Over the past year and a half, I’ve watched ElasticSearch grow from a seemingly part-time code experiment into a thriving ecosystem. Not only has the number of client libraries grown from 1 to over 25 (and counting!); it’s now a commercially sponsored project to the tune of $34 million (a $10M series A and a $24M series B) with 200,000 downloads a month.
Search is the touchstone of the Internet; without search the Internet wouldn’t be all that useful. Google’s meteoric rise and its resultant eponymous name for search is clear evidence as to the importance of search. Search, however, hasn’t always been that easy nor affordable to implement.
Before the likes of open source projects like Lucene, implementing search in an application involved an expensive commercial product or a series of SQL
like statements that were never really good enough. Lucene, however, isn’t a simple hobbyist’s pursuit. Lucene requires a lot of expertise; what’s more, successful projects within the Lucene ecosystem, like Solr lack a key feature that is defining modern architectures: distributed.
The continued low cost of storage combined with cheap rent-able infrastructures like AWS has made it convenient to store a plethora of data, thus bringing to bear the importance that applications must support searching vast amounts of data, do it quickly, and affordably. This is where ElasticSearch shines.
ElasticSearch sits on top of Lucene and adds not only a simple API for adding and searching content, but does it in a distributed manner. With infinitesimal arm grease, you can set up a search cluster that smears your data and resultant queries across a series of nodes. Not only is this resultant architecture fast, but it’s easy to set up and extremely affordable as search nodes can run on commodity hardware. In essence, ElasticSearch brings search to the masses.
Google and its resultant ease of search has changed the mindset of application users. Searching content is a presumed feature and if you don’t provide it, you’re already a few steps behind your competition. ElasticSearch is clearly a path to constructing a viable, easy to install, affordable, distributed search infrastructure for any application. If you don’t believe me, take a look at some of the innovative companies with substantial amounts of users using it: Github, foursquare, and Stack Overflow are just a few.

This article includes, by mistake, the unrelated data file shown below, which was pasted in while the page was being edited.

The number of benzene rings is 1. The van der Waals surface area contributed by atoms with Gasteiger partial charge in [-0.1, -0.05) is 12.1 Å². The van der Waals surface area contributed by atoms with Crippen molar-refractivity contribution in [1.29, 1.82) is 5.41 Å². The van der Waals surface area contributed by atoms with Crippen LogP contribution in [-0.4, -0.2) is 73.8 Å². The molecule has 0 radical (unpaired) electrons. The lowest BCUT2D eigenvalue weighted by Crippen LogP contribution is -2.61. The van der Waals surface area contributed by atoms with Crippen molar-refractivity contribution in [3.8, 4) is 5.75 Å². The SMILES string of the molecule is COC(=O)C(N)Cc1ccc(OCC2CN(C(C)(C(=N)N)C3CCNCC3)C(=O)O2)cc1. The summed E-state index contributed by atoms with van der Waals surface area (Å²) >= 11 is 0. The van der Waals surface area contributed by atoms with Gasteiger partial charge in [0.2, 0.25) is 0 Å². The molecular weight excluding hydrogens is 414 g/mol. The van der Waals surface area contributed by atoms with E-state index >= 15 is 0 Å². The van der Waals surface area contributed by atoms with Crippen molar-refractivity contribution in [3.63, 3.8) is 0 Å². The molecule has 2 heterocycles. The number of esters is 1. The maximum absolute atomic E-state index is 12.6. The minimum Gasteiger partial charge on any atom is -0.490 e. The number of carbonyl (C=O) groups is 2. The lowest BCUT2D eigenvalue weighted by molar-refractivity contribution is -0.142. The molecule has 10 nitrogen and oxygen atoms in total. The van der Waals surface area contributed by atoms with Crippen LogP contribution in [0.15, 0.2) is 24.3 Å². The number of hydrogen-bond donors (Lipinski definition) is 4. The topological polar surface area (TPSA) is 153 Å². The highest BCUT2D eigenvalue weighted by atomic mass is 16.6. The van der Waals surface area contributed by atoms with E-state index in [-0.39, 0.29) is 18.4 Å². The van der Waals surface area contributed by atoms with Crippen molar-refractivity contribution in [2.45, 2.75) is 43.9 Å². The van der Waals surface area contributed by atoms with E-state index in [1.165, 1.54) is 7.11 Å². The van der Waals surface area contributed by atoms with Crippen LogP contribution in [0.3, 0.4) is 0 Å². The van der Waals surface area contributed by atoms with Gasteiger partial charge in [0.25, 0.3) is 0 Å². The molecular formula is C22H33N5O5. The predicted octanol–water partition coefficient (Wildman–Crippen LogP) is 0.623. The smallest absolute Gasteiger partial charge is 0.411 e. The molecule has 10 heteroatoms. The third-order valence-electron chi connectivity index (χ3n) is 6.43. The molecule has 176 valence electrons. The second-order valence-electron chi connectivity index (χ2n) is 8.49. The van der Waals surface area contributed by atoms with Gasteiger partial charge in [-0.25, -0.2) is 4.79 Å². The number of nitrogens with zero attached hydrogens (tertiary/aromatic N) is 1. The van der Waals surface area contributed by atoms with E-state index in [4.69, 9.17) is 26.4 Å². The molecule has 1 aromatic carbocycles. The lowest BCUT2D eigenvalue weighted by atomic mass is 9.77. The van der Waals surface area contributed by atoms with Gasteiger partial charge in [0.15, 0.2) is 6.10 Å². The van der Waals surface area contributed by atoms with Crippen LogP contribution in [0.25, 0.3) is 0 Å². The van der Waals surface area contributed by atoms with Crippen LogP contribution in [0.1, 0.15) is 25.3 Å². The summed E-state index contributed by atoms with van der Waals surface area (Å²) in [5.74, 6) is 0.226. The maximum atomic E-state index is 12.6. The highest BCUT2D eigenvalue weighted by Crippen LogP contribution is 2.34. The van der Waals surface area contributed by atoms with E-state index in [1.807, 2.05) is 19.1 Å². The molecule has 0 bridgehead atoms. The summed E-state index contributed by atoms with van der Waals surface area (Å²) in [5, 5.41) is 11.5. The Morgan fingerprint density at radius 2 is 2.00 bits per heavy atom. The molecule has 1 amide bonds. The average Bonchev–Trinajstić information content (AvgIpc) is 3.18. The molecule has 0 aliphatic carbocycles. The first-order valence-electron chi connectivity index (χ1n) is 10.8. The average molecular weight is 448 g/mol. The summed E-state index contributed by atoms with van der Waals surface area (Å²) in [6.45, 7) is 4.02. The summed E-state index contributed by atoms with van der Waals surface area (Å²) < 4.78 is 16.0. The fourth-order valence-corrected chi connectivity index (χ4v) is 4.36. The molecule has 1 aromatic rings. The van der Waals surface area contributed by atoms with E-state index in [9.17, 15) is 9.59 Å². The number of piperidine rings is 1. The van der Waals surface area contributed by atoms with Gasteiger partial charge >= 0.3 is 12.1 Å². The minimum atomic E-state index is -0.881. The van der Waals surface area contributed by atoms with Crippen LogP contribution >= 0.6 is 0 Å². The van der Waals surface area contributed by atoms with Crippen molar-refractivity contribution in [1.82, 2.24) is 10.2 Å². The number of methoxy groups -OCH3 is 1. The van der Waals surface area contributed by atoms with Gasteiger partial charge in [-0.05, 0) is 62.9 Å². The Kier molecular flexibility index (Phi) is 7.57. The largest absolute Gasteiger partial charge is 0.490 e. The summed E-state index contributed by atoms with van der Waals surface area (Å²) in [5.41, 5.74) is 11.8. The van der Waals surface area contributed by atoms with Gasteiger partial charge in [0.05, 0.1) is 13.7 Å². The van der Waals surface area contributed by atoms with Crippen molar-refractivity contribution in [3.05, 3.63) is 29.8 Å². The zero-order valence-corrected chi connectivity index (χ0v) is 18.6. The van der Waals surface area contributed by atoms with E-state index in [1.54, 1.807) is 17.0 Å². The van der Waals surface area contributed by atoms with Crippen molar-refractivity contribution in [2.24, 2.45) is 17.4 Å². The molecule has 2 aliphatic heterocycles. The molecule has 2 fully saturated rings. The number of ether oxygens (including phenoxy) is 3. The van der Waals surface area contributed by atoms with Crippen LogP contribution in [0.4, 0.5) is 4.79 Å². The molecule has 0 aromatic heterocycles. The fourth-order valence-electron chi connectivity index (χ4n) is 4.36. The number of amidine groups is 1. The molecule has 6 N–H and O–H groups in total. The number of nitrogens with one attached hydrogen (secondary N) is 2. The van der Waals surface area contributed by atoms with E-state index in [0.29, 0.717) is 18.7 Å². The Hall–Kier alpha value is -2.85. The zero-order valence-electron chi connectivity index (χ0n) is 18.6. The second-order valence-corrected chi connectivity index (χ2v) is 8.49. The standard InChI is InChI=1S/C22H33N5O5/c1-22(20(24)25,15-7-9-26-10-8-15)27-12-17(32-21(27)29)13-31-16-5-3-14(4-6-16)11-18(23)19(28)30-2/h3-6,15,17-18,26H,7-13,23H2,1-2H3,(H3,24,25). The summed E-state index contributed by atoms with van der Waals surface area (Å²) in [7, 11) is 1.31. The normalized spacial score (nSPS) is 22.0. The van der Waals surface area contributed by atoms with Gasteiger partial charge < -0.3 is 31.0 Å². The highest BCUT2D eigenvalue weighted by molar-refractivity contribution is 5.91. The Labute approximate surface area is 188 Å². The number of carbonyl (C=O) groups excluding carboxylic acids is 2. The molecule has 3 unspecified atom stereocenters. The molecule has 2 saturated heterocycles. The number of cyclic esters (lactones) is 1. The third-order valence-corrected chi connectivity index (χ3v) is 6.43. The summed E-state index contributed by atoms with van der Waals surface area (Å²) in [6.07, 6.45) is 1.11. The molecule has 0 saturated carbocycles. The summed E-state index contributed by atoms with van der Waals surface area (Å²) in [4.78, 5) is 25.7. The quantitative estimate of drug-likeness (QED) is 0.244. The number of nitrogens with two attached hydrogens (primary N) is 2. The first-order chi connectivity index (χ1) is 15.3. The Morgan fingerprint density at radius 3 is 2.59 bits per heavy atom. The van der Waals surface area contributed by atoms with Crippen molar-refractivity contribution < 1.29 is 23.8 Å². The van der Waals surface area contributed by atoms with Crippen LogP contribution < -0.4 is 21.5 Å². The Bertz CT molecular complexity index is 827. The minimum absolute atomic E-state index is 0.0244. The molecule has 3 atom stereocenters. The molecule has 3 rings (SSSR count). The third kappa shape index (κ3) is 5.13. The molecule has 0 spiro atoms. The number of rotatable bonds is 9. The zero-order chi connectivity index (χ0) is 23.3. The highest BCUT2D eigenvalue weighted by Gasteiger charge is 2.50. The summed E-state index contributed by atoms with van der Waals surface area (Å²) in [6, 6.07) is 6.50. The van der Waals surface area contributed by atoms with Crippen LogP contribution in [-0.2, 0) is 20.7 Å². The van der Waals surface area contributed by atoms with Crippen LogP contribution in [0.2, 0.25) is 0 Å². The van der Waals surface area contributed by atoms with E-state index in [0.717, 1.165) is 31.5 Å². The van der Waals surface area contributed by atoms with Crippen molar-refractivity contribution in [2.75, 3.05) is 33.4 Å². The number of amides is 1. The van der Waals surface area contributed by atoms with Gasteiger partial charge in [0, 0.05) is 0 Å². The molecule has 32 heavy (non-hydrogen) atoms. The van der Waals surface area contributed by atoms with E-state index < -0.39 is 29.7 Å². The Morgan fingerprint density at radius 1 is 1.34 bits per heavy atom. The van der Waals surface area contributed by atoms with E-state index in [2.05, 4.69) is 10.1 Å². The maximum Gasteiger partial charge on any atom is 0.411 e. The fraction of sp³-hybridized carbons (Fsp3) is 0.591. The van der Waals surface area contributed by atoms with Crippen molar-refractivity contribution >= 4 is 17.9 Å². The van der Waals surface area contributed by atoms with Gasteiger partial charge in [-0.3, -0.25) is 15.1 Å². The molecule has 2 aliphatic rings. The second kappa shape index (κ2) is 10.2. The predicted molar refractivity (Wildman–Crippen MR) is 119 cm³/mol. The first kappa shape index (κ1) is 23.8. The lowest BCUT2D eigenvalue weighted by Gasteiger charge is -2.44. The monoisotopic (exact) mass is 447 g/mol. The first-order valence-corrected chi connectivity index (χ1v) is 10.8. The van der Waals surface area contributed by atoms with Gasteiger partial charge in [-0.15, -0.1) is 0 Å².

Java Platform, Enterprise Edition is a widely used platform for enterprise server programming in the Java programming language.
This book covers exciting recipes on securing, tuning and extending enterprise applications using a Java EE 6 implementation.The book starts with the essential changes in Java EE 6. Then they will dive into the implementation of some of the new features of the JPA 2.0 specification, and look at implementing auditing for relational data stores.They will then look into how they can enable security for their software system using Java EE built-in features as well as using the well-known Spring Security framework. They will then look at recipes on testing various Java EE technologies including JPA, EJB, JSF, and Web services.Next they will explore various ways to extend a Java EE environment with the use of additional dynamic languages as well as frameworks.At the end of the book, they will cover managing enterprise application deployment and configuration, and recipes that will help you debug problems and enhance the performance of your applications.